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    ABSTRACT: With the increased numbers of kidney transplantations, more patients return to dialysis after graft loss (DAGL). The aim of this study was to investigate the safety and efficacy of peritoneal dialysis (PD) after graft loss compared with transplant-naive PD patients (TN-PD). This study was conducted on 715 patients who started PD between 1988 and 2009, including 47 who started PD after allograft loss (DAGL-PD) and 668 in the (TN-PD) group. The mean ages were 40.8 ± 10.7 in DAGL-PD group and 51.03 ± 14.20 in TN-PD group (P < .01). The most common cause of end-stage renal disease in DAGL was primary glomerulonephritis (76.6%), but it was diabetes mellitus (38.9%) in the TN-PD group (P < .05). Patient survival rates at 1, 5, and 10 years were not different: 100%, 86%, and 57% versus 91%, 70%, and 62%, respectively. PD survival rate at 1, 5, and 10 years did not show significant differences: 98%, 95%, and 88% versus 95%, 80%, and 66%, respectively. The most common causes of death in both groups were infection (DAGL, 26.7%; TN-PD, 24.5%) followed by cardiovascular disease (DAGL, 20.0%; TN-PD, 19.6%); the distribution of causes did not differ significantly (P > .05). The clinical outcomes of PD in DAGL group were comparable with those of TN-PD patients. Therefore, PD could be considered as a dialysis modality for patients who experience allograft failure.
    Transplantation Proceedings 10/2013; 45(8):2949-52. · 0.95 Impact Factor
  • European Neuropsychopharmacology 10/2013; 23:S501. · 4.60 Impact Factor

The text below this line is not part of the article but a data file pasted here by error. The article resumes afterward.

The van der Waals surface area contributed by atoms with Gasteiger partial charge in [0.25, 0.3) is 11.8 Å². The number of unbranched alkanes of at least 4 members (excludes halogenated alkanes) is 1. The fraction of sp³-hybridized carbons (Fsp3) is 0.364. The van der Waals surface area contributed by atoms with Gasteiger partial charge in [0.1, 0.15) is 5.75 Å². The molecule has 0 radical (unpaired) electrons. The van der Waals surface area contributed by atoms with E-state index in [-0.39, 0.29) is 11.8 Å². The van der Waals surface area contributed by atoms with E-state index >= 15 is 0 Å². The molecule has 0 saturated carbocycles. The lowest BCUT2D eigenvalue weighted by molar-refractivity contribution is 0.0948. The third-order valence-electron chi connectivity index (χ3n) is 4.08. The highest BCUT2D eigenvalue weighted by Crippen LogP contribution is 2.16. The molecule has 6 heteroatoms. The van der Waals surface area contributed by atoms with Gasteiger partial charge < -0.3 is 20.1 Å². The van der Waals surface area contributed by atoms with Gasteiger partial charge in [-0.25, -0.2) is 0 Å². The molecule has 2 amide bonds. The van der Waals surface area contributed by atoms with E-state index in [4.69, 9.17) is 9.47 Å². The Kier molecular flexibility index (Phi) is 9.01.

• Y.S. KIM, B.I. KIM, H.K. KWON
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    ABSTRACT: Objective: Previous studies reported that mature plaque related with periodontal disease emited red fluorescence by Quantitative Light-induced Fluorescence (QLF) using 405 nm. However, there researches about red fluorescence and cariogenic process. The aim of this study was to the association between red fluorescence detected by QLF-Digital (QLF-D) and demineralization caused by cariogenic microcosm biofilm model, Method: Microcosm biofilm were initiated from the saliva of single donor, grown up to 10 days on bovine specimens in 24-well platebasal medium mucin with 0.5% sucrose. The red fluorescence biofilm was evaluated as Red/Green (R/G) ratio image . emineralization of specimens measured by the lesion depth polarized light microscope (PLM) and Vickers hardness numbers (VHN) surface micro-hardness tester. The associations between each variable were evaluated by Pearson's correlations coefficients, Result: The R/G ratio from biofilms constantly increased from 0 to 2.0 until the 10thday. PLM image analysis, lesion depth increased from 25.5 micrometer to 164.7 micrometer 10thday.ΔVHN was increased from 96.5 1st day to 309.8 10th day. The R/G ratio was significantly correlated with lesion depth (r=0.82, p=0.001) and ΔVHN (r=0.65, p=0.001), Conclusion: In conclusion, there significant association between red fluorescence detected by QLF-D and demineralization cariogenic microcosm biofilm model.
    IADR Asia/Pacific Region (APR) Regional Meeting and Co-Annual Scientific Meeting of IADR Divisions 2013; 08/2013